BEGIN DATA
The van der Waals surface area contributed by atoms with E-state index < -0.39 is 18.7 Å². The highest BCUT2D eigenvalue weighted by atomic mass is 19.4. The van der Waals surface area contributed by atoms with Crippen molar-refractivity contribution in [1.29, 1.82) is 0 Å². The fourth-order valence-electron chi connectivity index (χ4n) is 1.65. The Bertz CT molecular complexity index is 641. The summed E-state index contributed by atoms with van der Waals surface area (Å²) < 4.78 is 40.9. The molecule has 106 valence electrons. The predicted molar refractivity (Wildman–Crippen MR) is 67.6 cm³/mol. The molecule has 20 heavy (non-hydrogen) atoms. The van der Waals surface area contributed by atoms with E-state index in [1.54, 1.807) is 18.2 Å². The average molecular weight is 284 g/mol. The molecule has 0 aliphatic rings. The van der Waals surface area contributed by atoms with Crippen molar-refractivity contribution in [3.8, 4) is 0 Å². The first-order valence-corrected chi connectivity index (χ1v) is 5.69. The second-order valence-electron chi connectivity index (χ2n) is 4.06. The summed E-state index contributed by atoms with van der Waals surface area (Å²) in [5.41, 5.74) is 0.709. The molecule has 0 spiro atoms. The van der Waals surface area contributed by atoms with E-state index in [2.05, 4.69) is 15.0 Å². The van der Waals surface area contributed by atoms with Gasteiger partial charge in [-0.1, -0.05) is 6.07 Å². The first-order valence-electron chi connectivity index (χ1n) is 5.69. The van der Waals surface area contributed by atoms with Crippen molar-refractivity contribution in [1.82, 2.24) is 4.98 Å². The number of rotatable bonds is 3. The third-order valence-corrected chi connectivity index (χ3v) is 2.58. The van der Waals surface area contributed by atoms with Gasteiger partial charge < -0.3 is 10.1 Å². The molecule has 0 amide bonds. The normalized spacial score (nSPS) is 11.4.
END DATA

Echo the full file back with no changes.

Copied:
The van der Waals surface area contributed by atoms with E-state index < -0.39 is 18.7 Å². The highest BCUT2D eigenvalue weighted by atomic mass is 19.4. The van der Waals surface area contributed by atoms with Crippen molar-refractivity contribution in [1.29, 1.82) is 0 Å². The fourth-order valence-electron chi connectivity index (χ4n) is 1.65. The Bertz CT molecular complexity index is 641. The summed E-state index contributed by atoms with van der Waals surface area (Å²) < 4.78 is 40.9. The molecule has 106 valence electrons. The predicted molar refractivity (Wildman–Crippen MR) is 67.6 cm³/mol. The molecule has 20 heavy (non-hydrogen) atoms. The van der Waals surface area contributed by atoms with E-state index in [1.54, 1.807) is 18.2 Å². The average molecular weight is 284 g/mol. The molecule has 0 aliphatic rings. The van der Waals surface area contributed by atoms with Crippen molar-refractivity contribution in [3.8, 4) is 0 Å². The first-order valence-corrected chi connectivity index (χ1v) is 5.69. The second-order valence-electron chi connectivity index (χ2n) is 4.06. The summed E-state index contributed by atoms with van der Waals surface area (Å²) in [5.41, 5.74) is 0.709. The molecule has 0 spiro atoms. The van der Waals surface area contributed by atoms with E-state index in [2.05, 4.69) is 15.0 Å². The van der Waals surface area contributed by atoms with Gasteiger partial charge in [-0.1, -0.05) is 6.07 Å². The first-order valence-electron chi connectivity index (χ1n) is 5.69. The van der Waals surface area contributed by atoms with Crippen molar-refractivity contribution in [1.82, 2.24) is 4.98 Å². The number of rotatable bonds is 3. The third-order valence-corrected chi connectivity index (χ3v) is 2.58. The van der Waals surface area contributed by atoms with Gasteiger partial charge < -0.3 is 10.1 Å². The molecule has 0 amide bonds. The normalized spacial score (nSPS) is 11.4.